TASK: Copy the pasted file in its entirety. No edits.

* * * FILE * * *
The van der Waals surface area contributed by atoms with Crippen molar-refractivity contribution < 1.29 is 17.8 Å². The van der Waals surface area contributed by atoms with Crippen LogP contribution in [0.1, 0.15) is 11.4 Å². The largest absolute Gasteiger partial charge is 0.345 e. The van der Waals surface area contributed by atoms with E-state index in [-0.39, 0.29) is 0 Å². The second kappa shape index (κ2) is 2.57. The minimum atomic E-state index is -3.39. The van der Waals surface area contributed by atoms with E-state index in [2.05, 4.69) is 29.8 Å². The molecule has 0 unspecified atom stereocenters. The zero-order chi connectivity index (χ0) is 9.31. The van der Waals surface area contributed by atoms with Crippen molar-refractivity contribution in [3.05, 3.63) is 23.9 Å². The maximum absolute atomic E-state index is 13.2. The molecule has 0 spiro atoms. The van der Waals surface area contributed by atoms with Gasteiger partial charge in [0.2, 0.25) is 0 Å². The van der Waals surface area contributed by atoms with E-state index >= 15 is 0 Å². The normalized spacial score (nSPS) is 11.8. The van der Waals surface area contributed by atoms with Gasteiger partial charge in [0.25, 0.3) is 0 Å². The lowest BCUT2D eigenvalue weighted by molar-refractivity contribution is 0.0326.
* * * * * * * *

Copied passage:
The van der Waals surface area contributed by atoms with Crippen molar-refractivity contribution < 1.29 is 17.8 Å². The van der Waals surface area contributed by atoms with Crippen LogP contribution in [0.1, 0.15) is 11.4 Å². The largest absolute Gasteiger partial charge is 0.345 e. The van der Waals surface area contributed by atoms with E-state index in [-0.39, 0.29) is 0 Å². The second kappa shape index (κ2) is 2.57. The minimum atomic E-state index is -3.39. The van der Waals surface area contributed by atoms with E-state index in [2.05, 4.69) is 29.8 Å². The molecule has 0 unspecified atom stereocenters. The zero-order chi connectivity index (χ0) is 9.31. The van der Waals surface area contributed by atoms with Crippen molar-refractivity contribution in [3.05, 3.63) is 23.9 Å². The maximum absolute atomic E-state index is 13.2. The molecule has 0 spiro atoms. The van der Waals surface area contributed by atoms with Gasteiger partial charge in [0.2, 0.25) is 0 Å². The van der Waals surface area contributed by atoms with E-state index >= 15 is 0 Å². The normalized spacial score (nSPS) is 11.8. The van der Waals surface area contributed by atoms with Gasteiger partial charge in [0.25, 0.3) is 0 Å². The lowest BCUT2D eigenvalue weighted by molar-refractivity contribution is 0.0326.